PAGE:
As the government in Istanbul catapulted into turmoil, with blame falling first on the high ranking Sadrazam Pasha, the matter became increasingly volatile as the naiveté or, more accurately, the unconscionable ignorance of the machinations of usury-capitalism of Sultan Abdalaziz himself brought about a further capitulation that resulted in his deposition and then death. The escalating foreign debt and with it the increasing interference in the affairs of the Islamic polity by those whose interests were inimical to it, was not, therefore, restricted to the situation in Egypt, but had already taken root in Istanbul. By some accounts Abdalaziz had attempted (unsuccessfully) to hold back the growth of foreign debt being advanced by officials within the newly liberalized government. Undoubtedly there were new forces at work as financial instruments previously unknown within the Muslim world were wrecking havoc. The 'liberalisation' taking place at the highest levels of government was the shifting away from the modalities of Islam in the face of these challenges. The short sightedness of this new class of bureaucrats, already an aberration to the clear modalities of a historically victorious Islam, kept them from recognising the plague of usury capitalism and the deception that claimed the keys to modernity and progress could only be had from the Banks. And all this despite the clear prohibitions in both the Qur'an and recorded Sunna of the Prophet, may Allah bless him and grant him peace, against the very financial practices that were proving far more lethal than any modern military weapon. Upon Abdalaziz's death, Murad V was made Khalif and Sultan. Neither a strong nor competent leader, and with controversy still rife over the death of Abdalaziz, he too was soon deposed.

In 1876, Sultan Abdalhamid II, one of the greatest leaders the Muslim people were to have, was handed the reins of authority at a time when such a man could not have been more needed. It was during the first few years of his rule that the English (banks) were consolidating their hold on Egypt, taking full advantage of the reckless financial policies of Khedive Isma'il and of the culpability of the Sultan's predecessors in Istanbul. Sultan Abdalhamid annulled the adopted 'liberal' Constitution of his immediate predecessors and began to dismantle the pervasive and corrupt bureaucracy that had been built up. The situation in which he found himself prompted an exigency that provoked his enemies, castigating him as an autocratic ruler who was impeding the tide of change. The desired tidal change was the wholesale take over of the rich lands of the Muslim people, while allowing a limited suzerainty within what would develop into newly formed nation-states.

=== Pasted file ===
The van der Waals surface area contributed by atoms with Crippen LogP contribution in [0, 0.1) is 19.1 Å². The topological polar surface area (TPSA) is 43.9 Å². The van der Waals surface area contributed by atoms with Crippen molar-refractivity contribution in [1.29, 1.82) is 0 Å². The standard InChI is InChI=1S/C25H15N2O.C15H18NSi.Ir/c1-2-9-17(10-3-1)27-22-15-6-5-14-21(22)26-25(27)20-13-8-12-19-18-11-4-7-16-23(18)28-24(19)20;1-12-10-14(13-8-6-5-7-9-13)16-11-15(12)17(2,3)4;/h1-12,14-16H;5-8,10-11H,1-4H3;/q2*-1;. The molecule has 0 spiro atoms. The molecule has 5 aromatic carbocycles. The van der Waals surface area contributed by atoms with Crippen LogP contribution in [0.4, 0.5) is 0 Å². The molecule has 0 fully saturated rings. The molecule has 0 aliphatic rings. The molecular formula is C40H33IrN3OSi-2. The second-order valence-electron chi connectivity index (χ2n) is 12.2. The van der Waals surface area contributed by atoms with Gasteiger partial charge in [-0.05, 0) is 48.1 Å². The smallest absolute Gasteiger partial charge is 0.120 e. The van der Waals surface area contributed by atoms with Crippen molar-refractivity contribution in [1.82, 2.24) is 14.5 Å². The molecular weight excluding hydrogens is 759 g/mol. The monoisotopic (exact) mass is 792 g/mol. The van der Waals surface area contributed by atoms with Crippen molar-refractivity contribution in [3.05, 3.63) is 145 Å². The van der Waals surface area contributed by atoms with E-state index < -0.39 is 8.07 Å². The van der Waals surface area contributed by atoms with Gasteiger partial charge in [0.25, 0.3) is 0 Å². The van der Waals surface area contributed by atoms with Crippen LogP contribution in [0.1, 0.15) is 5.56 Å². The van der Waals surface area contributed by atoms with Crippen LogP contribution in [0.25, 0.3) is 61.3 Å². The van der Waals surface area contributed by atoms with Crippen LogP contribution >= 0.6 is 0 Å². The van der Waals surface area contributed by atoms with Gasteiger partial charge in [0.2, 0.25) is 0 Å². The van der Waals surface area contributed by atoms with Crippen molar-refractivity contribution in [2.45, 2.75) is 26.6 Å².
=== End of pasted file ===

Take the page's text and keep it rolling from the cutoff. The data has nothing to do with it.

Before the disgraced Isma'il was removed he made a desperate plea for help from Sultan Abdalhamid. Upon judicious advice from the Ottoman Pasha of Tunisia, who saw that this would lead to an uprising in Egypt by those who blamed Isma'il for the interminable woes suffered by the country – and consequently even more foreign interference - it was decided not to move in defense of Isma'il. Yet another rash act by the Khedive, his formation of a new all-Egyptian government, did indeed prompt the English to step in, instigating the revolt of the Egyptian people led by the nationalist Arabi Pasha in 1881. A resolute political acumen was needed by the Sultan to navigate the course through this complex and dangerous situation. He saw that the nationalist, albeit anti-British, movement in Egypt would weaken Muslim polity, cut Egypt off from the body of the Umma, and make that much easier the possession of its wealth and people by those who had already fastened their grip. As an alternative the Sultan convened a conference in Istanbul with ambassadors from the creditor countries (banks), although he did not personally attend, as this would lend legitimacy to their incursion into Ottoman affairs. It was decided that the Ottoman Government would take charge of settling the financial crisis in Egypt with no interference from either Britain or France. The skill of the Sultan had, given the disadvantageous circumstances, guided the matter to the best possible solution. He then summoned Arabi Pasha and some of his key followers to Istanbul while he sent an envoy to Egypt to meet with Tawfiq, the new Khedive. In accordance with the recently adjourned conference in Istanbul French warships had left the Bay of Alexandria, although English ships had remained anchored in the port. While the diplomatic efforts of Sultan Abdalhamid were on the verge of restoring calm, the continued presence of British warships sparked riots in Alexandria, which resulted in Admiral Seymour shelling the city. Faced with the prospect of sending troops into Egypt, the Sultan held to his promise at the Istanbul Accord to settle the internal debts of Egypt and then to appoint some of the nationalists to the government of the Khedive. While his representative was on his way to Cairo to expedite this prudent plan, one that can be seen to hold the best interests of the Egyptians and the possibility that they could avoid precipitating greater catastrophe, yet another intrigue was underway.